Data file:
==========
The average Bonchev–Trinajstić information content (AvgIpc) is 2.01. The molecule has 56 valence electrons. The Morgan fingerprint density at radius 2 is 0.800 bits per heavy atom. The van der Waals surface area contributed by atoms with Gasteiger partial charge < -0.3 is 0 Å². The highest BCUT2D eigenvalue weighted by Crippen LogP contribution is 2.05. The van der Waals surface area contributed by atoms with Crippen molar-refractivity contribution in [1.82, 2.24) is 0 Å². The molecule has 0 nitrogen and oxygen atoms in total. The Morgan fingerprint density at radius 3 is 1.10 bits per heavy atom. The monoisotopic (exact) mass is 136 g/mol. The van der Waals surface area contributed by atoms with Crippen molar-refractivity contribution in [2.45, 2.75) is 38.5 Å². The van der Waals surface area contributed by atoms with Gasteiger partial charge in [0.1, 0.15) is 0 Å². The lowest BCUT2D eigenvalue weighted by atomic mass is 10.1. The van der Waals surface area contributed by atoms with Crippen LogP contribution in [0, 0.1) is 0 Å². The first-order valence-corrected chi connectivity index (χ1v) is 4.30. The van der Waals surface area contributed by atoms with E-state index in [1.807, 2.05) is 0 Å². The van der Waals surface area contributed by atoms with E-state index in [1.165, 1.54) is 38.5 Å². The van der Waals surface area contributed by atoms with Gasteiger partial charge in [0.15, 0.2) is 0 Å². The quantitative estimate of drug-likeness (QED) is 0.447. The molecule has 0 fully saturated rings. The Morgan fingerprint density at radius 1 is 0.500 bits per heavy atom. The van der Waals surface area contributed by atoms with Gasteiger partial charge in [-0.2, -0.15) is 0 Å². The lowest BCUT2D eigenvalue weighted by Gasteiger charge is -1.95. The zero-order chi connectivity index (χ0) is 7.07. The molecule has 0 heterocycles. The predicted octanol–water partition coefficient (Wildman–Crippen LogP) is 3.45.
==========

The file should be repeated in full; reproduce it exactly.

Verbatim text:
The average Bonchev–Trinajstić information content (AvgIpc) is 2.01. The molecule has 56 valence electrons. The Morgan fingerprint density at radius 2 is 0.800 bits per heavy atom. The van der Waals surface area contributed by atoms with Gasteiger partial charge < -0.3 is 0 Å². The highest BCUT2D eigenvalue weighted by Crippen LogP contribution is 2.05. The van der Waals surface area contributed by atoms with Crippen molar-refractivity contribution in [1.82, 2.24) is 0 Å². The molecule has 0 nitrogen and oxygen atoms in total. The Morgan fingerprint density at radius 3 is 1.10 bits per heavy atom. The monoisotopic (exact) mass is 136 g/mol. The van der Waals surface area contributed by atoms with Crippen molar-refractivity contribution in [2.45, 2.75) is 38.5 Å². The van der Waals surface area contributed by atoms with Gasteiger partial charge in [0.1, 0.15) is 0 Å². The lowest BCUT2D eigenvalue weighted by atomic mass is 10.1. The van der Waals surface area contributed by atoms with Crippen LogP contribution in [0, 0.1) is 0 Å². The first-order valence-corrected chi connectivity index (χ1v) is 4.30. The van der Waals surface area contributed by atoms with E-state index in [1.807, 2.05) is 0 Å². The van der Waals surface area contributed by atoms with E-state index in [1.165, 1.54) is 38.5 Å². The van der Waals surface area contributed by atoms with Gasteiger partial charge in [0.15, 0.2) is 0 Å². The quantitative estimate of drug-likeness (QED) is 0.447. The molecule has 0 fully saturated rings. The Morgan fingerprint density at radius 1 is 0.500 bits per heavy atom. The van der Waals surface area contributed by atoms with Gasteiger partial charge in [-0.2, -0.15) is 0 Å². The lowest BCUT2D eigenvalue weighted by Gasteiger charge is -1.95. The zero-order chi connectivity index (χ0) is 7.07. The molecule has 0 heterocycles. The predicted octanol–water partition coefficient (Wildman–Crippen LogP) is 3.45.